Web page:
Obama: The Perfect Leader For a Self-Absorbed Generation

by on August 3rd, 2008

In one sense, Senator Obama’s recent speech in Germany is the perfect cultural balm for a world weary of the travails of modern existence. That’s only to say he has perfect pitch when it comes to blending in with those for whom hope is a defense, for whom a Statist response to every ill, real or perceived, is comforting.

One of the bleaker symptoms of this generation is its peculiar insistence that, for everything from child-rearing to advancing one’s career to dealing with one’s impending mortality, its challenges are unprecedented. It’s also the case that its arrogant self-regard and intellectual hubris has assured them that the only goal of countless generations that silently toiled throughout the centuries was to prepare the world for the gift of this generation.

To call this permanently petulent generation anything other than a whining, self-aggrandizing lot is to miss the most glaring development on our cultural landscape since the dawn of civilization. The irony is that it dovetails perfectly with Obama’s recycled bromides about breaking down walls and eliminating our differences, messages that resonate with this lost generation, one that yearns to be moored to something, anything that purports to relieve it of responsibility and accountability.

Indeed, Obama’s message has the vacuous ring of false advertizing that promises riches or products that deliver the impossible, which belies two thousand years of history during which civilization advanced only as a result of hard work, sacrifice, competition, and ingenuity. But, in our intellectually sybaritic age that lionizes a unipolar approach to education by revising history and vilifying conservatism, Obama’s best hope is to convince us that Herculean tasks are de rigueur for this first-term senator.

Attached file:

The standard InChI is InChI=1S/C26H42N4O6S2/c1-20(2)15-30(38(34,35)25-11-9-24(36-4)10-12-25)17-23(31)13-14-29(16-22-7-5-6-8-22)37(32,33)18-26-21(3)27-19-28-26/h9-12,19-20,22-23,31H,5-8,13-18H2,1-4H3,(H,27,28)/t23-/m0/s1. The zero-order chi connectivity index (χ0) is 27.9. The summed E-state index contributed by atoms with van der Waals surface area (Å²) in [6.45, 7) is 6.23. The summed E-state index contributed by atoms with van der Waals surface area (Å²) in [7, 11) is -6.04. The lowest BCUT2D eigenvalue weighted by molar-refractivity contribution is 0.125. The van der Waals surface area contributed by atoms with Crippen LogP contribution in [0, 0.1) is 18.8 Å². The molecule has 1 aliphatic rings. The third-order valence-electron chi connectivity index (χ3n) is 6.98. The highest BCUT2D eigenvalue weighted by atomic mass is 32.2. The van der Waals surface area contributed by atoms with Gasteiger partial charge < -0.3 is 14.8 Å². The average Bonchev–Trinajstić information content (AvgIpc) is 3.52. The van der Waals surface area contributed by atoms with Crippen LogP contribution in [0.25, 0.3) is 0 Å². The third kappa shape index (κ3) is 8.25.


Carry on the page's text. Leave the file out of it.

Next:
That’s why he treated the world to a speech that meticulously avoided confrontation with the real world, one where platitudes reign and the grim truths about the human condition are redacted. In their place is the self-serious image of Obama as the world’s savior, as the Uber-Therapist here to treat a beleagured generation, to cleanse us of our secular sins.

There seems to be an inverse relationship between age and eagerness to seek out oracles such as Obama, which is why so many are convinced the youth vote will carry the day for him–the younger they are the more energized they seem. That’s in large part because they’re fueled by an idealism that blinds them to the fact that his policy recommendations, from taxing his way out of economic trouble, to an untoward dependence upon soft power, are relics from a past best left buried.

It’s fascinating political theater to see people drawn to a magnetic personality, which is a timeless phenomenon, but one upon which reality ultimately intrudes. That time will come, and as the media slowly awakens to the fact that it does, in fact, have a responsibility to move beyond its infatuation with Obama, the truth about this candidate will be come undeniably apparent.

Philip Mella